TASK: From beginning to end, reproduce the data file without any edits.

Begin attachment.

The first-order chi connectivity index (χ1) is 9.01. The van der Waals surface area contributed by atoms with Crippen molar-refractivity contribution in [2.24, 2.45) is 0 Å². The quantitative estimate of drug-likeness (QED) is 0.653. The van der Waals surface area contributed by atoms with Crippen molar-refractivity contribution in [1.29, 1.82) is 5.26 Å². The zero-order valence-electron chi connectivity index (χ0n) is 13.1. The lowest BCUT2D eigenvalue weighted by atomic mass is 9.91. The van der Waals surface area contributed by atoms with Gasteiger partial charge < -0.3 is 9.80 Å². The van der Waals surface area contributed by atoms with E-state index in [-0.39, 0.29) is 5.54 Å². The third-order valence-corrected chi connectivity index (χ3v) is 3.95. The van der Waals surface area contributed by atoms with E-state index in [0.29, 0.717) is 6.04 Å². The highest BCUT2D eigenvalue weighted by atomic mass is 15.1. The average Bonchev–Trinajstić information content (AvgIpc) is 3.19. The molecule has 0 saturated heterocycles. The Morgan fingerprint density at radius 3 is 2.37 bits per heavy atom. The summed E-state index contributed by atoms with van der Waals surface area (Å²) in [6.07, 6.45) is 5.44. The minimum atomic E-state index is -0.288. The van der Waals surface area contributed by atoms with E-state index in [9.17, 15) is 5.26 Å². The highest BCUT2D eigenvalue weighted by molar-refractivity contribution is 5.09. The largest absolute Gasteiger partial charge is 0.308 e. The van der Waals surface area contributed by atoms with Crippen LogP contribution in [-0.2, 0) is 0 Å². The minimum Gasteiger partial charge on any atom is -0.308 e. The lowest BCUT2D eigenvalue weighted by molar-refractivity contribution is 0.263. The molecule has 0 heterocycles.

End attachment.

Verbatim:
The first-order chi connectivity index (χ1) is 9.01. The van der Waals surface area contributed by atoms with Crippen molar-refractivity contribution in [2.24, 2.45) is 0 Å². The quantitative estimate of drug-likeness (QED) is 0.653. The van der Waals surface area contributed by atoms with Crippen molar-refractivity contribution in [1.29, 1.82) is 5.26 Å². The zero-order valence-electron chi connectivity index (χ0n) is 13.1. The lowest BCUT2D eigenvalue weighted by atomic mass is 9.91. The van der Waals surface area contributed by atoms with Gasteiger partial charge < -0.3 is 9.80 Å². The van der Waals surface area contributed by atoms with E-state index in [-0.39, 0.29) is 5.54 Å². The third-order valence-corrected chi connectivity index (χ3v) is 3.95. The van der Waals surface area contributed by atoms with E-state index in [0.29, 0.717) is 6.04 Å². The highest BCUT2D eigenvalue weighted by atomic mass is 15.1. The average Bonchev–Trinajstić information content (AvgIpc) is 3.19. The molecule has 0 saturated heterocycles. The Morgan fingerprint density at radius 3 is 2.37 bits per heavy atom. The summed E-state index contributed by atoms with van der Waals surface area (Å²) in [6.07, 6.45) is 5.44. The minimum atomic E-state index is -0.288. The van der Waals surface area contributed by atoms with E-state index in [9.17, 15) is 5.26 Å². The highest BCUT2D eigenvalue weighted by molar-refractivity contribution is 5.09. The largest absolute Gasteiger partial charge is 0.308 e. The van der Waals surface area contributed by atoms with Crippen LogP contribution in [-0.2, 0) is 0 Å². The minimum Gasteiger partial charge on any atom is -0.308 e. The lowest BCUT2D eigenvalue weighted by molar-refractivity contribution is 0.263. The molecule has 0 heterocycles.